Linked by Adam S on Wed 30th Apr 2003 07:26 UTC
Linux Lately, we've all read a lot of articles about desktop Linux - so many that it's getting hard to tell them apart. One says "Why Linux Sucks," the next "My Success With Linux." Even Michael Robertson of joined the fun with his "Why Desktop Linux Sucks, Today." But very few people have proposed anything radical, and I believe that's what's needed to take GNU/Linux to the next level.
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by stew on Tue 29th Apr 2003 18:09 UTC

This must be a boring world if this is being called radical. What the article describes is to me nothing more than preconfiguration with the addition of bundles or static linked apps.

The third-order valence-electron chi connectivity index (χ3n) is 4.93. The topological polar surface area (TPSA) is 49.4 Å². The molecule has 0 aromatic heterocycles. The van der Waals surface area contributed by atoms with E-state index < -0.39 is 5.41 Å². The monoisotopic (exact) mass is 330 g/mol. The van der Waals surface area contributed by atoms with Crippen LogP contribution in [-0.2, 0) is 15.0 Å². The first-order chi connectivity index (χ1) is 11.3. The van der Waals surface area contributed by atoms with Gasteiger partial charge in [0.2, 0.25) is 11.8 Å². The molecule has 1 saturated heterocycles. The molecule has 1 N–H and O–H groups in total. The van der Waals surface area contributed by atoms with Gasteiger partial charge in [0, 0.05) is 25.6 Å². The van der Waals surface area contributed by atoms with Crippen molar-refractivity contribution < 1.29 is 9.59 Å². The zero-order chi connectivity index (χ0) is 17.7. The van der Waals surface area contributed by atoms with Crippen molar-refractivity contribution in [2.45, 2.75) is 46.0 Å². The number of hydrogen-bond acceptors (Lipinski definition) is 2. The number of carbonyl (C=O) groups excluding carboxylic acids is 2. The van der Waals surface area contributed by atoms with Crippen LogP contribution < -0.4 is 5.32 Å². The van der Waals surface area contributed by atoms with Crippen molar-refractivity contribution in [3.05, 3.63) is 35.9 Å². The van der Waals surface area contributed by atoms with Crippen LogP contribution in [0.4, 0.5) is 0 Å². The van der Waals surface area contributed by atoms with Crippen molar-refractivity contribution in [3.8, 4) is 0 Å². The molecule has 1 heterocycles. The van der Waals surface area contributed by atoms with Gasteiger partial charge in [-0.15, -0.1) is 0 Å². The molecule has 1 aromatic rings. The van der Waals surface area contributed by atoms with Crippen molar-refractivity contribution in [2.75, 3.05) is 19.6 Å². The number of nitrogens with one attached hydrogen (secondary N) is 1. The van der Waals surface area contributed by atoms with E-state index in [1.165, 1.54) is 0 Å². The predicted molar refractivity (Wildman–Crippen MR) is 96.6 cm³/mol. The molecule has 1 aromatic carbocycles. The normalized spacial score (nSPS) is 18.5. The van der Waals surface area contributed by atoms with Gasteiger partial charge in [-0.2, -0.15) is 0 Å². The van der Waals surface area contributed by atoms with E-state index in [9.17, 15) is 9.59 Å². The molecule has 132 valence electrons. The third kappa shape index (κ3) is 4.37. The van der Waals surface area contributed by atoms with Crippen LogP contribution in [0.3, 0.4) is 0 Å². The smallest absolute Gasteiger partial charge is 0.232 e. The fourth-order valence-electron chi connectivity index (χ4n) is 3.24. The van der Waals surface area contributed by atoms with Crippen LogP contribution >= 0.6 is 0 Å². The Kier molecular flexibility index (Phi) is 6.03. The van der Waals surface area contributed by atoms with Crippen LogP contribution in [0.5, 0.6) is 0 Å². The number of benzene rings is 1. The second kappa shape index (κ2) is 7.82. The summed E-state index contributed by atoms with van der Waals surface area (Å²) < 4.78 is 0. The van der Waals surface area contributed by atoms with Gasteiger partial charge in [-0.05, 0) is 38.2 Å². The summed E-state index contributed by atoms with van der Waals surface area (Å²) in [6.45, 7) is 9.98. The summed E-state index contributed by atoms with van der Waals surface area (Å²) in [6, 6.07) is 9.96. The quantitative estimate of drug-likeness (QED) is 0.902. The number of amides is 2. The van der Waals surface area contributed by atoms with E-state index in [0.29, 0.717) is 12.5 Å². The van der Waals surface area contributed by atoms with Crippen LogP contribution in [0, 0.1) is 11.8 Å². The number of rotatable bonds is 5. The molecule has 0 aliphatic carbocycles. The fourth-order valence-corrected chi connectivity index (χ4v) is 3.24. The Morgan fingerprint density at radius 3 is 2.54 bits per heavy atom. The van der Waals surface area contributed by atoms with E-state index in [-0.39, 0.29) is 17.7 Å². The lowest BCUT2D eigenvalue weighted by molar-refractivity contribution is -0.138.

No UI changes (how about common keyboard shortcuts and menu item order?), no enhanced application compatibilty (Common scripting language anyone? Using Python to automatically d/l stock tickers, create a graph in OO and publishing it for the web in the gimp, for example.), not even forcing any application to UI guidelines (GIMP. Menu bar. Hello?). Implementing something like MacOS X' services, common standard for configuration files (which ideally are being stored in the same place), proper use of metadata and fast searching.This still would be very conservative and not anywhere near "radical", as it all would be just imitating existing systems.